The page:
The result is a lot of five-year-old cars that have been serviced regularly and often have a lot of mileage left before they need to go to final scrap heap, but at the same time these cars have almost zero resale value in Japan. And they are all right-hand drive.
A business has arisen whereby a lot of suitable cars, five-years-old, are bought very cheaply and intended for export. The cheap price is in some ways a bonus for the original Japanese owner.
At least they do not have to pay someone to take it away for recycling and destruction as assorted scrap metal and plastics, or just get that scrap value, minus the cost of having someone dismantle the car and sort the scrap.
But the question must arise as to what happens to these cars between the five-year sale and the eventual export. Obviously they are stored somewhere and not necessarily under cover. And five years of storage, which brings the car up to 10-years-old, cannot do it any good, no matter how careful the dealer is. The car might have spent a bit of time at a showroom or factory when brand new waiting for a buyer and so starting the five-year clock, but this will not make much difference.
The new import regulations do make sense. For a start a Zimbabwean buyer needs to think why no one else bought the 10-year-old car in the previous few years. And if it is very cheap why is the dealer dumping it at that very low price after carrying it as stock for a few years.
While Minister of Finance and Economic Development Prof Mthuli Ncube announced what amounted to a ban on 10-year-old used cars in this year’s Budget, Minister of Industry and Commerce Dr Sekai Nzenza, who has to implement the policy, is more nuanced using the import licensing rules.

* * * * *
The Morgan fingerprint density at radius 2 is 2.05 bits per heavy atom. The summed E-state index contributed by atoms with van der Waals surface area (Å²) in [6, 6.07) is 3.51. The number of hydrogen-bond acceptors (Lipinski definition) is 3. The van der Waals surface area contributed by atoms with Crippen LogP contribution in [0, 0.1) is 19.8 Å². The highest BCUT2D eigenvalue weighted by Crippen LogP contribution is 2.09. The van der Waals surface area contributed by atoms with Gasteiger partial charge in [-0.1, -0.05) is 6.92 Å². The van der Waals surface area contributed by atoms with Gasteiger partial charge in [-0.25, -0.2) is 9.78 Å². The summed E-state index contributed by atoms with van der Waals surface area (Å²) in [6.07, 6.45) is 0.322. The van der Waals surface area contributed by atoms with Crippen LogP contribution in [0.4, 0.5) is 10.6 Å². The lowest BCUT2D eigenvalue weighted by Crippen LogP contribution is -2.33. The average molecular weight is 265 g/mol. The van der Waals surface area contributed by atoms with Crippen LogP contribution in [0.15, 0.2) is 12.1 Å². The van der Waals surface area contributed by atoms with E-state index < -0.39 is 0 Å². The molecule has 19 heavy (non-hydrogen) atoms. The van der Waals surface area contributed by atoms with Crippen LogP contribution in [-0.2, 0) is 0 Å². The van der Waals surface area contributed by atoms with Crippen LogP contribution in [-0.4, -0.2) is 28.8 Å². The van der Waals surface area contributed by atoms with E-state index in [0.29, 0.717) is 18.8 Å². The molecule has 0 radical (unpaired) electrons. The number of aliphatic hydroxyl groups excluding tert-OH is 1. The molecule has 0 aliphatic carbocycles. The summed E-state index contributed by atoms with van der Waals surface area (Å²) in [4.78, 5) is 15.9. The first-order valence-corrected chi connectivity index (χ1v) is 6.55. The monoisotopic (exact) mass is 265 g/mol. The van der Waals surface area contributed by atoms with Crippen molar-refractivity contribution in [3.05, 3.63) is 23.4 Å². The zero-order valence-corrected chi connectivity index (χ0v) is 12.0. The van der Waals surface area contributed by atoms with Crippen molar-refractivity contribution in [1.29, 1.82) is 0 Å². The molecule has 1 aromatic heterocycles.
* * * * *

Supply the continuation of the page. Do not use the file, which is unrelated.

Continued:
She has taken these older cars off the open general import licence, so you cannot just pay the duty at the border post and drive away. You now need specific ministry permission for each and every car that is 10 years’ old.
The minister and ministry have yet to give any detailed criteria of what might be allowed and what cannot be allowed. We hope there is a transition process, allowing in the older cars that are still in the pipeline between payment date and delivery, but that process should not take more than a month or two before that flow trickles to a halt.
We note that the ministry, on import licence applications, requires the payment details, so presumably can detect any cars that were paid form, but not delivered before April 2.
But then we think that the ministry needs to be very tough and basically turn off the tap. Buyers have now been warned with the precise date the new system started, so cannot complain.
The system still allows the exceptional cases, but we do not imagine there will be very many, especially as tractors, heavy trucks, earth-moving equipment and mining and construction equipment are not included in the new regulations.
That exemption of the heavy commercial vehicles makes sense. These are bought by business people who are able to make sensible commercial decisions over value, and in any case their heavy trucks are checked regularly for safety.
Government has been fair. It still allows imports of used cars, and many countries do not, and even allows bargain cars from the favoured Japanese sources that were sold several years ago. But the worst of the dead-beat cars can be barred and should be barred.